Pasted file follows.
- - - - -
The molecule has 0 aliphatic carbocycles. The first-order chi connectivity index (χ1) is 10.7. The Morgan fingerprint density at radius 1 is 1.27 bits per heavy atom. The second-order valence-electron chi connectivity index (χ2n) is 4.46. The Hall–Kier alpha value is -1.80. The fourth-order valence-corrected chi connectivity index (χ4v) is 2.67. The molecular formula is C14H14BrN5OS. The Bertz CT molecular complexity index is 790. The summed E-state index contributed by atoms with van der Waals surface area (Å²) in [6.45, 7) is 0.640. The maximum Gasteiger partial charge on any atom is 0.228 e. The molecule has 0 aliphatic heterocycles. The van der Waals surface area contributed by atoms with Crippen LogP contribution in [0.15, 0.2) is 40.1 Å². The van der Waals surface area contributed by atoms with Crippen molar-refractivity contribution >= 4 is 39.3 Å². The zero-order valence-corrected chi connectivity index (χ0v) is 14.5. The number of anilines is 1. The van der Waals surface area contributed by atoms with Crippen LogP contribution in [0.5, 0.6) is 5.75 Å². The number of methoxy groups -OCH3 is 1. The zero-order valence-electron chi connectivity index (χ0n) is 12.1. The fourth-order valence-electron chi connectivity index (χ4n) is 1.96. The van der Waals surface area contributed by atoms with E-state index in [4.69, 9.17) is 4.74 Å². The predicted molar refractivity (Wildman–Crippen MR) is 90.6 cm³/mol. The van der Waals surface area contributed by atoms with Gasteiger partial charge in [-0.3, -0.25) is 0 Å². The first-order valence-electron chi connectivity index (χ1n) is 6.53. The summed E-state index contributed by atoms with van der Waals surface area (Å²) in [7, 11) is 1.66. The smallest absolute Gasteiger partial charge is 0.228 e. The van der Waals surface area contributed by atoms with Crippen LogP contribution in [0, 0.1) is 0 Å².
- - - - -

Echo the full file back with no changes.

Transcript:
The molecule has 0 aliphatic carbocycles. The first-order chi connectivity index (χ1) is 10.7. The Morgan fingerprint density at radius 1 is 1.27 bits per heavy atom. The second-order valence-electron chi connectivity index (χ2n) is 4.46. The Hall–Kier alpha value is -1.80. The fourth-order valence-corrected chi connectivity index (χ4v) is 2.67. The molecular formula is C14H14BrN5OS. The Bertz CT molecular complexity index is 790. The summed E-state index contributed by atoms with van der Waals surface area (Å²) in [6.45, 7) is 0.640. The maximum Gasteiger partial charge on any atom is 0.228 e. The molecule has 0 aliphatic heterocycles. The van der Waals surface area contributed by atoms with Crippen LogP contribution in [0.15, 0.2) is 40.1 Å². The van der Waals surface area contributed by atoms with Crippen molar-refractivity contribution >= 4 is 39.3 Å². The zero-order valence-corrected chi connectivity index (χ0v) is 14.5. The number of anilines is 1. The van der Waals surface area contributed by atoms with Crippen LogP contribution in [0.5, 0.6) is 5.75 Å². The number of methoxy groups -OCH3 is 1. The zero-order valence-electron chi connectivity index (χ0n) is 12.1. The fourth-order valence-electron chi connectivity index (χ4n) is 1.96. The van der Waals surface area contributed by atoms with E-state index in [4.69, 9.17) is 4.74 Å². The predicted molar refractivity (Wildman–Crippen MR) is 90.6 cm³/mol. The van der Waals surface area contributed by atoms with Gasteiger partial charge in [-0.3, -0.25) is 0 Å². The first-order valence-electron chi connectivity index (χ1n) is 6.53. The summed E-state index contributed by atoms with van der Waals surface area (Å²) in [7, 11) is 1.66. The smallest absolute Gasteiger partial charge is 0.228 e. The van der Waals surface area contributed by atoms with Crippen LogP contribution in [0, 0.1) is 0 Å².